A lot could be added.
- There is evidence from Proto-Indo-European mythological studies of « ... a common sky god or “father sky”... Other than ruling in respective pantheons, and serving as father to several other Indo-European deities, the sky god is also seen... to unite with “mother earth”. According to Romanic and Germanic traditions... this common god, whose Latin name is Jupiter), has a potential functional (though not lexical) correspondence in the Norse ancestral deity Heimdalr» or Heimdall (Mallory, J.P. and Adams, D.Q.: “The Oxford Introduction to Proto-Indo-European and the Proto-Indo-European World”, Oxford University Press, 2006: ISBN 978-0-19-928791-8, chapter 25 “Comparative Mythology”).
- On the other hand, the runic alphabet (which by the way derives from Mediterranean prototypes) is known to express Germanic concepts more or less isolated from Roman culture, yet both obviously share a hugh common Indo-European stock dating back gazillions. So, though the Romanic word “Jupiter” as such is very improbable to appear in runes, the same concept is very Germanic in itself.
- --Zack Holly Venturi (talk) 18:58, 21 February 2009 (UTC)
- This article should absolutly not be merged with any other, because the subject is seperate from any other acrticle. I like the way the article has blossemed, and its finally reaching its potential but one thing that is disturbing is the deletion of the Norman Cantor quote. I think scholars agree western europe is nothing more then a romano germanic mutation. --Lucius Sempronius Turpio (talk) 08:36, 17 April 2009 (UTC)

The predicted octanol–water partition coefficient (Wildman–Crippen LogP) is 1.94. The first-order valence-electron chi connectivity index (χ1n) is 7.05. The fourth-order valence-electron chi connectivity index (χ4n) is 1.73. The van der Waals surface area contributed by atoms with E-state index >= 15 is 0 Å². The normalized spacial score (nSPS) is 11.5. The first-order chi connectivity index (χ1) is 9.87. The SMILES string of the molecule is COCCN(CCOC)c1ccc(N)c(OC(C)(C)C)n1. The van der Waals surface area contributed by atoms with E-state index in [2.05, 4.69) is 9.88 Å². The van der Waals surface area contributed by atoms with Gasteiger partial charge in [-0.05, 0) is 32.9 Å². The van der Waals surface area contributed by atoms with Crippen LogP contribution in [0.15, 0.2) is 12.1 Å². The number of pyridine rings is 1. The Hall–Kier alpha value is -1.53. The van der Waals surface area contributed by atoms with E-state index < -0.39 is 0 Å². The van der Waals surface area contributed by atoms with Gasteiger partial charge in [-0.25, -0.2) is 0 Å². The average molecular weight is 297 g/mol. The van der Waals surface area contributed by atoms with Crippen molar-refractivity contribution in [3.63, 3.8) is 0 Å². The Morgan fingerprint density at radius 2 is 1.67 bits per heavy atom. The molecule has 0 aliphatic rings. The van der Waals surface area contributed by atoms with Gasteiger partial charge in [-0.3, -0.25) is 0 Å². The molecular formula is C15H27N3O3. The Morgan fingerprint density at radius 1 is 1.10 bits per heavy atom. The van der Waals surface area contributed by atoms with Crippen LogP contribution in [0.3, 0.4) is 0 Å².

- Does anyone have any usable examples of Pre-Romanesque art that can be used for the article? Pre-Romanesque art is a fine example of the art and architecture that resulted from the Romano-Germanic culture. --Lucius Sempronius Turpio (talk) 10:12, 14 May 2009 (UTC)
The article *does* have 2 references, but no indications of what they apply to. I'm labeling the article as unreferenced. Hope that's the right thing to do. Btw., my overall impression is that the article is extremely weak. The two paragraphs after the lede are very peripheral to the subject. Jon kare (talk) 09:44, 25 January 2010 (UTC)
- I am going to remove tag because it states the article is unreferenced, and you yourself said there are references there..I also disagree that the paragraphs at the end are peripheral to the subject. I hope we can find some agreement to these, and i also hope we can work together to make the article the best it can be. --Lucius Sempronius Turpio (talk) 05:19, 13 February 2010 (UTC)
The article appears to rely on a single source, The Last Knight, a book about a 14th-century English nobleman! What's more, there are no footnotes to support its sometimes extravagant claims. Some of these claims clash with material in other WP articles. I suspect original research.
I deleted two short sections. One made tendentious claims about the mindset of medieval aristocracy; the other asserted a falsehood about an obscure Russian political philosopher.
- On page 40 of Norman Cantor's The Last Knight he defines medieval Europe as a mixture of the Latin, and Germanic Worlds. Also in the College text "The West in the World" the third edition put together by Dennis Sherman, and Joyce Salisbury of the University of Wisconsin Green Bay descibes the same on page 184. These sources are the basis for the statements about medieval europe using the term, Romano Germanic to describe their culture. I am going to add the college text as a source, and restore the medieval usage part of the article. Lucius Sempronius Turpio (talk) 22:46, 19 August 2011 (UTC)
I am going to remove the tag at the top of the article is is not needed anymore. Every claim made in this article is supported by the two very reliable sources given in the article. Lucius Sempronius Turpio (talk) 01:42, 4 November 2011 (UTC)